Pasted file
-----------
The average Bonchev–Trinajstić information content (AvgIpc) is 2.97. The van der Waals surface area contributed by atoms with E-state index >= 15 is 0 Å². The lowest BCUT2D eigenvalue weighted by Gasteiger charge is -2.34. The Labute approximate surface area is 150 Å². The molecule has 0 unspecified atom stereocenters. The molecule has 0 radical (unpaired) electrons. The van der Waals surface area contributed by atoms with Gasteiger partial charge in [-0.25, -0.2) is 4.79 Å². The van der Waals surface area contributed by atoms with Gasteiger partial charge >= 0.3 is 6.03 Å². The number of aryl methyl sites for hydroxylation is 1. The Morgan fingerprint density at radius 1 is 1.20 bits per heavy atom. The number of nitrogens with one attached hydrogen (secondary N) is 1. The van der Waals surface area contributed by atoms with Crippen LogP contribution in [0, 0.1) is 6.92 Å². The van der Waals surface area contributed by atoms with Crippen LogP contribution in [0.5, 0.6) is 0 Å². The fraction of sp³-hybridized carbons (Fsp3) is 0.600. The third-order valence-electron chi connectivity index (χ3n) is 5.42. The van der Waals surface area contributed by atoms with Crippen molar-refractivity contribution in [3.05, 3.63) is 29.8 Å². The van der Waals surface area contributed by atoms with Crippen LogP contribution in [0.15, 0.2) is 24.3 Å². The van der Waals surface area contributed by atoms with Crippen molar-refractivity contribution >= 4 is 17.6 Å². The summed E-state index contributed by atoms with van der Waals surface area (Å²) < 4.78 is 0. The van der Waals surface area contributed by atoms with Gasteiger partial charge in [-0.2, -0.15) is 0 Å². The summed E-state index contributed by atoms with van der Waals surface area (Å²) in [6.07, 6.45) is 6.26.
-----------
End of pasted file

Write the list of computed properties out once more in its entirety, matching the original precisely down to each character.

The average Bonchev–Trinajstić information content (AvgIpc) is 2.97. The van der Waals surface area contributed by atoms with E-state index >= 15 is 0 Å². The lowest BCUT2D eigenvalue weighted by Gasteiger charge is -2.34. The Labute approximate surface area is 150 Å². The molecule has 0 unspecified atom stereocenters. The molecule has 0 radical (unpaired) electrons. The van der Waals surface area contributed by atoms with Gasteiger partial charge in [-0.25, -0.2) is 4.79 Å². The van der Waals surface area contributed by atoms with Gasteiger partial charge >= 0.3 is 6.03 Å². The number of aryl methyl sites for hydroxylation is 1. The Morgan fingerprint density at radius 1 is 1.20 bits per heavy atom. The number of nitrogens with one attached hydrogen (secondary N) is 1. The van der Waals surface area contributed by atoms with Crippen LogP contribution in [0, 0.1) is 6.92 Å². The van der Waals surface area contributed by atoms with Crippen LogP contribution in [0.5, 0.6) is 0 Å². The fraction of sp³-hybridized carbons (Fsp3) is 0.600. The third-order valence-electron chi connectivity index (χ3n) is 5.42. The van der Waals surface area contributed by atoms with Crippen molar-refractivity contribution in [3.05, 3.63) is 29.8 Å². The van der Waals surface area contributed by atoms with Crippen LogP contribution in [0.15, 0.2) is 24.3 Å². The van der Waals surface area contributed by atoms with Crippen molar-refractivity contribution >= 4 is 17.6 Å². The summed E-state index contributed by atoms with van der Waals surface area (Å²) < 4.78 is 0. The van der Waals surface area contributed by atoms with Gasteiger partial charge in [-0.2, -0.15) is 0 Å². The summed E-state index contributed by atoms with van der Waals surface area (Å²) in [6.07, 6.45) is 6.26.